Though they're kept quiet, underground heroin injection sites have existed for years, safer places to get bent.
In the middle of an overdose epidemic that's killing like a plague, rebels have been building spots for opioid users to stick a needle in their veins and not die, because someone has clean needles and waits nearby with the antidote, naloxone.
They're almost like speakeasies for opioid users: you have to know a guy, learn the secret password and shut up about it.
Shilo Jama is director of the Peoples Harm Reduction Alliance in the Pacific Northwest, which delivers clean needles. He thinks there's an underground safe consumption site in every single major city in the country.
He's seen some of them. One apartment they deliver to is halfway to being a clinic. Five people live there; a couple dozen of their friends shoot up there. They take shifts staying sober enough to look after the nodders. If someone ODs, they’ll shoot a spray of naloxone up their nose. They stock up on naloxone at Walgreens, buying bottles for about $40 a pop.
"Is that a safe consumption site?" Jama asked, rhetorically. "It's a safer consumption site."
You may have read that do-gooder nonprofit organizations are trying to open official "supervised consumption sites." There are already 100 in the world, but none here in America. A few cities are daring to ignore the DEA and work toward opening one, including Denver, San Francisco and Seattle.
Building a supervised injection site, though, you need permits, city council ok, statehouse say-so, and fancy lawyers in Washington.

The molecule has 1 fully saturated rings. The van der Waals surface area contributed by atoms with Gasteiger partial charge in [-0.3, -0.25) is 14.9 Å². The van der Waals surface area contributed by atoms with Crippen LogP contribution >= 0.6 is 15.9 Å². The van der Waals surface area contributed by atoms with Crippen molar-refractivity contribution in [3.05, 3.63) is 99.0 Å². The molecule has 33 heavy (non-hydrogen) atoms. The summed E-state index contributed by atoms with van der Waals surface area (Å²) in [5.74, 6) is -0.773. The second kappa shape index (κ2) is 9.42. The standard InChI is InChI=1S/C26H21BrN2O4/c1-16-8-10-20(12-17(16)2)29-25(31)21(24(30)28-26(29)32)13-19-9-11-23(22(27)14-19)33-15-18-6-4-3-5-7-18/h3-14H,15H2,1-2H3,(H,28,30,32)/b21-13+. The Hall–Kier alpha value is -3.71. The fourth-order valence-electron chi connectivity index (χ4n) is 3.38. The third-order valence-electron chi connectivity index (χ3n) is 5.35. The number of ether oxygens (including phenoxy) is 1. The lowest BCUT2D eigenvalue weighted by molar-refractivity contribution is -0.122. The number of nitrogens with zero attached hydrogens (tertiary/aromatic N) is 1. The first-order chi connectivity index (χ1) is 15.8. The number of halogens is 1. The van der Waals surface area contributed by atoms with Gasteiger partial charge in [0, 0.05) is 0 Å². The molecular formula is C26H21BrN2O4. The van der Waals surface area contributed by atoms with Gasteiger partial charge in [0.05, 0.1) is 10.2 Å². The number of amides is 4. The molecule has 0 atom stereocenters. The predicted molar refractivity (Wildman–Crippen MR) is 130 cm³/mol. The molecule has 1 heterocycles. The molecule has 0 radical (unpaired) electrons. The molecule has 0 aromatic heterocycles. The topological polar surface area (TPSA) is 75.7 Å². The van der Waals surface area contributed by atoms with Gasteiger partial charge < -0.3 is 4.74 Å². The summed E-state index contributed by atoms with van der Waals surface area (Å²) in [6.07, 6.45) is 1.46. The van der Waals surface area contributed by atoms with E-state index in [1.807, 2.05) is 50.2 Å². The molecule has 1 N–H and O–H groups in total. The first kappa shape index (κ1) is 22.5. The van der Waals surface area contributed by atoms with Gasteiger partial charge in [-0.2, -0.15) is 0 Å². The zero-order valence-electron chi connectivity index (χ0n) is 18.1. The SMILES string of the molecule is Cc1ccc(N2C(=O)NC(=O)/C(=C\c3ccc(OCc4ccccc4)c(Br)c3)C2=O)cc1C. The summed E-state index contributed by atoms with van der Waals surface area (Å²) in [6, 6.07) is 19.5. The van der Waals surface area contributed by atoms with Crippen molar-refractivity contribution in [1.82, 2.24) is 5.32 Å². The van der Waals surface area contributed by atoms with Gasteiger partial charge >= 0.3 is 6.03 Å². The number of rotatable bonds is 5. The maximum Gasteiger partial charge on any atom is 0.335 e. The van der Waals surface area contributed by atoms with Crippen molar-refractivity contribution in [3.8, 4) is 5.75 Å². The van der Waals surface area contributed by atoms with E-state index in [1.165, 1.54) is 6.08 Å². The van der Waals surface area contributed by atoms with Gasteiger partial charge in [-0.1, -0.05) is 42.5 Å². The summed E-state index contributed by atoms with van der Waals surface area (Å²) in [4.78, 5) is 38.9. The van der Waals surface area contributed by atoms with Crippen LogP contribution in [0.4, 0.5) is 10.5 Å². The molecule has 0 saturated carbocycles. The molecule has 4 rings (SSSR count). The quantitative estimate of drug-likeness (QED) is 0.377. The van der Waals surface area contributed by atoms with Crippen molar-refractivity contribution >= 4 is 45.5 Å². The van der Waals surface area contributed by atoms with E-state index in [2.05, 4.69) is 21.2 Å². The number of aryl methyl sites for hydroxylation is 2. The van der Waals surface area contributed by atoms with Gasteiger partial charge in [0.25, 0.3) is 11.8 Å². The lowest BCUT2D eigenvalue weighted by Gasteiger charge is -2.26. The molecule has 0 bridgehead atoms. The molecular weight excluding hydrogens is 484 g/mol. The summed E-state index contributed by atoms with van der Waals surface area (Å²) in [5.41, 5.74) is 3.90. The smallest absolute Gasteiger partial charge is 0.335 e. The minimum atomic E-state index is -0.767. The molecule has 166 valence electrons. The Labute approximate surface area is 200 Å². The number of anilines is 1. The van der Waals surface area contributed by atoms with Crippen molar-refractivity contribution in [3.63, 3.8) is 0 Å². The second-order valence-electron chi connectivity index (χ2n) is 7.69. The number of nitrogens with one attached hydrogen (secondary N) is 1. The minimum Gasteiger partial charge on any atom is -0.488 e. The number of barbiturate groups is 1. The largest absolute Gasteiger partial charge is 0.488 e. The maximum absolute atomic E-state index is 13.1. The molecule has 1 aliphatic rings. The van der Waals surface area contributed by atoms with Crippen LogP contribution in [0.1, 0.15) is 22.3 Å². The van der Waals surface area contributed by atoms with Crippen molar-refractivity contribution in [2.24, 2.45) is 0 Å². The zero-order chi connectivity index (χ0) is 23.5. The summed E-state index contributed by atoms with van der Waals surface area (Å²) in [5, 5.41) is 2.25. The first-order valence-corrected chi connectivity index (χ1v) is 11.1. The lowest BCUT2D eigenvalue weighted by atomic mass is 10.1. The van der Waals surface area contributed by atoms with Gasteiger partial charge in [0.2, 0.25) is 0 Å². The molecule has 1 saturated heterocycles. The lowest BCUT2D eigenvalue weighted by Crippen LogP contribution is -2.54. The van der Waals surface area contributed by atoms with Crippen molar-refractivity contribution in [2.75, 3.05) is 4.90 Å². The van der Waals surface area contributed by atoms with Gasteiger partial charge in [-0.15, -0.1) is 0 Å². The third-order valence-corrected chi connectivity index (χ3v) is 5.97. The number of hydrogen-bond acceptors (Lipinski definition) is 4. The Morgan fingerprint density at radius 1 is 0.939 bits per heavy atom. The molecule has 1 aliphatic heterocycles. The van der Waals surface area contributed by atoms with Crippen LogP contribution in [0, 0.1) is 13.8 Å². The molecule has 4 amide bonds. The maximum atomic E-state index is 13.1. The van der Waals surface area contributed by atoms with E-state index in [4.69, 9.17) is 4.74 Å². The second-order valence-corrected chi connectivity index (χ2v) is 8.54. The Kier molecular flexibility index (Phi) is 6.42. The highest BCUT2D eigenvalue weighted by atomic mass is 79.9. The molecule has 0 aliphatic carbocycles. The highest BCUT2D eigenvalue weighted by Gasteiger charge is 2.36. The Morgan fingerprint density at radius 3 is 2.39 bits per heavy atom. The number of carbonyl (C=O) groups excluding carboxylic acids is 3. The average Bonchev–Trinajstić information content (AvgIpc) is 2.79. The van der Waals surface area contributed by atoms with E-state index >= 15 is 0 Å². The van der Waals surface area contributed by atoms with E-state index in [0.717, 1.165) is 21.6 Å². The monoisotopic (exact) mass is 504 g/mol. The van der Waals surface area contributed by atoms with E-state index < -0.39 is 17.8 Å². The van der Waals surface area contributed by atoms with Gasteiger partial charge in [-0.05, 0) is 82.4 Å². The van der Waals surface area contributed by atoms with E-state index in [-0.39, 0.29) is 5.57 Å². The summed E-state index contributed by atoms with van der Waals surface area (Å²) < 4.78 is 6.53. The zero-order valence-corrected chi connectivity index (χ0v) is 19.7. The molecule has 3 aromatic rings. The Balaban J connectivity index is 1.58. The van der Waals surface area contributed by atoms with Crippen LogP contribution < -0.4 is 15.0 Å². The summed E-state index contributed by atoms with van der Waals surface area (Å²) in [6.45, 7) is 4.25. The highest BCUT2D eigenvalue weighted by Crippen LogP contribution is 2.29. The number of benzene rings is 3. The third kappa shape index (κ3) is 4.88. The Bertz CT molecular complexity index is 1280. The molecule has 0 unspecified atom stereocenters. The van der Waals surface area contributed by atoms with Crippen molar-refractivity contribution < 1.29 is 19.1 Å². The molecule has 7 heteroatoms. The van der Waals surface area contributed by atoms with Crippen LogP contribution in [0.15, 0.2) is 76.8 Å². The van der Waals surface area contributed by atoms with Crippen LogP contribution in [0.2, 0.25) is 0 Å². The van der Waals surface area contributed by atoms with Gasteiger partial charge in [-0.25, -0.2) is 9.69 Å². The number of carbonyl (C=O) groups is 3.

So people have been saying: forget all that. Let's just build safe consumption sites ourselves. Who cares what the government thinks?
In the '90s, when Jama was on the streets, there was a shooting gallery — as injections sites are sometimes called — with a Vietnam vet EMT who could patch up people's wounds. "It wasn't a 501c3 public health department sponsored site," Jama said. "But that was the safest place I could have used."
There are other indicators of the existence of these kinds of places. DanceSafe, which usually works to test molly at raves, sells strips to test drugs for the existence of fentanyl, a deadly heroin substitute. Mitchell Gomez, DanceSafe outreach director, says he suspects that when someone buys 1,000 fentanyl test strips, it's not going for personal use; it's going to a drug den.
All of this is safer than what tends to happen now. Once they've found their plug and copped their diesel, strugglers, smackheads and dope fiends search for a spot to get well and dodge withdrawal. They needle up in alleys, apartments and bathrooms. If they draw up too much, or mix it wrong, they add their name to the list of 60,000 people who die from overdoses annually, a Vietnam War's worth of American corpses every single year.
These underground, unsupervised, unknown drug dens work. There is at least one underground site that's basically as nice as one a health department would build. It's existed for three years. Two researchers studied it. They won't say where it is.
It's two rooms. One room has five small tables with stools for the stick. The other room has a place for chilling, while the staff keeps an eye on folks to see if they croak. More than 100 people used the room over two years, injecting 2,500 times. No one died.
Voices like Jama’s are rising, saying, let's just do this in our town, and screw Washington.
Denver's Randy Chase was also saying that loud and clear. Chase works as a laborer, and has done time for drugs, he said. He's heard about an apartment in Denver set up with access to clean needles and naloxone. At a recent meeting in Denver about supervised injection sites, he was pushing leaders to just do it. "The cops aren't going to care, the city's not going to care," he said. "It could totally happen."